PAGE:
So many faux medieval buildings turn out to be cheesy, but here the builders got it right. Standing in the main courtyard, you feel like you’re in one of the medieval castles of rural Italy, so much so that it comes as a bit of a shock to ascend one of the towers and see the parking lot right outside. The Great Hall is hits the eye with elaborate medieval scenes vividly painted on the walls. The people of the Middle Ages loved bright colors and would have felt at home here. There’s also a functioning Catholic chapel, a moat complete with drawbridge, and even a torture chamber for those who complain about the wine.
Like all good castles, it’s supposed to be haunted and there is, of course, a ghost tour. Considering Castello di Amorosa was completed in 2007, this must be the youngest ghost on record!
Aerial view of Boldt Castle. Photo courtesy Teresa Mitchell.
Another fine replica of a castle is found on Heart Island, one of the Thousand Islands in the St. Lawrence River in upstate New York. This one has a sad story attached to it. Back in 1900, the millionaire George Boldt, owner of the Waldorf Astoria Hotel in New York City, decided to built a fairytale castle for his wife. Sadly, Boldt’s wife died in 1904 before it was finished. Boldt called the workmen and told them to put down their tools.
For 73 years the castle deteriorated until it was purchased and lovingly restored by the Thousand Islands Bridge Authority. Now Boldt Castle draws visitors from both sides of the border who visit many of the 120 rooms, look out from the towers for lovely views of the river, and stroll in the Italian gardens. The restoration crew was careful to furnish the rooms the way Boldt had originally intended in a refined fin de siècle style.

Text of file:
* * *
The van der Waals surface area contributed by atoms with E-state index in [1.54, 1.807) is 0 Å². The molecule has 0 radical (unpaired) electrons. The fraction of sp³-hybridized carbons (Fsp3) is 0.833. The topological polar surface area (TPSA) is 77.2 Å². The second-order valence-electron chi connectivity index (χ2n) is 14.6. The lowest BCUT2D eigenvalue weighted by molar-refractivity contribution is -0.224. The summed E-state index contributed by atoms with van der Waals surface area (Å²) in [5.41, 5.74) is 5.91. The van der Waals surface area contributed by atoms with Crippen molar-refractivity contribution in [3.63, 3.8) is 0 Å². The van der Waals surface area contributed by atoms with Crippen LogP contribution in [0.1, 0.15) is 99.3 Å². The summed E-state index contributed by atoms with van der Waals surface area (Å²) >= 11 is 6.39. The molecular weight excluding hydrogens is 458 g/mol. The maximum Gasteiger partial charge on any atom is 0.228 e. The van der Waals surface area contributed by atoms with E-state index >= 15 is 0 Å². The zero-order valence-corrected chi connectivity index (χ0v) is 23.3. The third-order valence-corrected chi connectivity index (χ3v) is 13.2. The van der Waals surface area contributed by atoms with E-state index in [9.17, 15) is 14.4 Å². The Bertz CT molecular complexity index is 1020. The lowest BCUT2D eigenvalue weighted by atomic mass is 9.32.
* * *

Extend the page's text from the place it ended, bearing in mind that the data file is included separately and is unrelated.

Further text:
Boldt Castle is available for weddings and the local yacht club is popular for New York’s and Canada’s well-to-do, who enjoy plying the waters around Heart Island and examining the castle’s rare steam-powered yacht from 1892. Renovations are continuing, so if you’ve already visited this compelling attraction, it’s worth a repeat visit.
The Roman pool at Hearst Castle. Photo courtesy Wikipedia user King of Hearts.
Of all the millionaires of the Gilded Age, the greatest had to have been newspaper magnate William Randolph Hearst, who brought entertainment and news to the masses with sensational yellow journalism. He fomented war fever against Spain in 1898 and then made millions selling newspapers about the fighting. He was the model for the millionaire in Citizen Kane.
Near the end of his life he built this imposing modern castle of 165 rooms set within more than 125 acres of gardens and pools atop a wooded hill just outside San Simeon, California. Completed in 1947, Hearst Castle is like something from another time. Grandiose buildings such as this were things of the previous generation, but Hearst never did anything by half measures.
There are two vast, Classical-style pools, one inside and one outside, that look like something from a Roman emperor’s palace. The Gothic study has a vaulted wooden ceiling with Medieval-style paintings. The rooms are stuffed with Heart’s vast collection of art, with fine examples of ancient Egyptian statuary, Renaissance religious paintings, and a floor covered in a genuine Roman mosaic. The dining room is paneled in wood from early European churches and features Renaissance tapestries.